With the simultaneous revision and adjustment of the turbochargers and charge-air coolers, the output could now be raised to 450 kW (612 hp), the torque from 900 to 1000 newton metres. During the course of this increase in output, the suspension was also adjusted. The S model was given 275/45 R 20 tyres which were worn on special 8.5 J x 20 forged light-alloy wheel rims.

For the occasion of the International Auto Show in Detroit in January 2007, the majestic 62 model was also bestowed with the more powerful S equipment. Particularly for the long-wheelbase version, which after all weighed a good 155 kilograms more, it was not just the higher engine output that constituted a major comfort factor for an ambitious yet relaxed driving style – the higher torque was significant too.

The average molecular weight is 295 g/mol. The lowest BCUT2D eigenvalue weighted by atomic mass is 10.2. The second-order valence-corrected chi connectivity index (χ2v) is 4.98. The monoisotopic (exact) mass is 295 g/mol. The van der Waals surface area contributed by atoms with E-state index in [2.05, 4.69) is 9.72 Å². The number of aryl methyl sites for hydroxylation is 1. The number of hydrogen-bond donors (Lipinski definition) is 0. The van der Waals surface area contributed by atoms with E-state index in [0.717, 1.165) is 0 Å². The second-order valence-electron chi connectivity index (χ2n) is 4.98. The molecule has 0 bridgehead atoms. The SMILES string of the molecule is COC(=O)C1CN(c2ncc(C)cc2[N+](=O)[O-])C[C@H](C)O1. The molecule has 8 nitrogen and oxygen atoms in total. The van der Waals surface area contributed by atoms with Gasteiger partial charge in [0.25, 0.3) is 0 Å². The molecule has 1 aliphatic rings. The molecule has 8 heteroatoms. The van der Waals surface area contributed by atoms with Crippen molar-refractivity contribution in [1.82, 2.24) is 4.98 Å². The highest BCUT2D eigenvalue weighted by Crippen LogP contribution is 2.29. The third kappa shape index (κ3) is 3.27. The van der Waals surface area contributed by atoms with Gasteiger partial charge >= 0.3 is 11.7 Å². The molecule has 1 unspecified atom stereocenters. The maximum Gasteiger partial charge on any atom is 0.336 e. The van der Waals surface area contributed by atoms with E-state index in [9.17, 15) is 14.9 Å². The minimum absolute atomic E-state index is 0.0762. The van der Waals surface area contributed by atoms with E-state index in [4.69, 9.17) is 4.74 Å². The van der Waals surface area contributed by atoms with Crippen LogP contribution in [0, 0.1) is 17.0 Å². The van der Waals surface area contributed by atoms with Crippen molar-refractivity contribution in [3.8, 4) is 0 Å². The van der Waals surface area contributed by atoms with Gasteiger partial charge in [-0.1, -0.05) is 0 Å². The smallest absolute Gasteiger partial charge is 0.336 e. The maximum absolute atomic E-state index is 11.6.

Following on from the S models with both wheelbases, at the Geneva Motor Show in 2009 the new top versions celebrated their debut under the name Maybach Zeppelin – this was a limited edition of 100 units. For owners with an active driving style, they were characterised – with a nice historical nod to the top model of its day, the Zeppelin – by the 471 kW (640 hp), 1000-newton-metre engine, which was the most powerful Maybach engine in a passenger car to date. The ‘Zeppelin’ lettering beneath the Maybach emblem with its double-M discreetly drew attention to the most powerful and most expensive passenger car of this exclusive range. There was, however, no historical link to this logo – it was a totally new creation. The Maybach for connoisseurs was full of visual highlights that set it apart: two-tone body paintwork, and high-quality leather with diamond-pattern upholstery in the interior, discreet ‘Maybach Zeppelin’ logos and trim in high-gloss piano lacquer completed the look. In the interior the perfume atomiser was a major new feature, releasing an individual fragrance.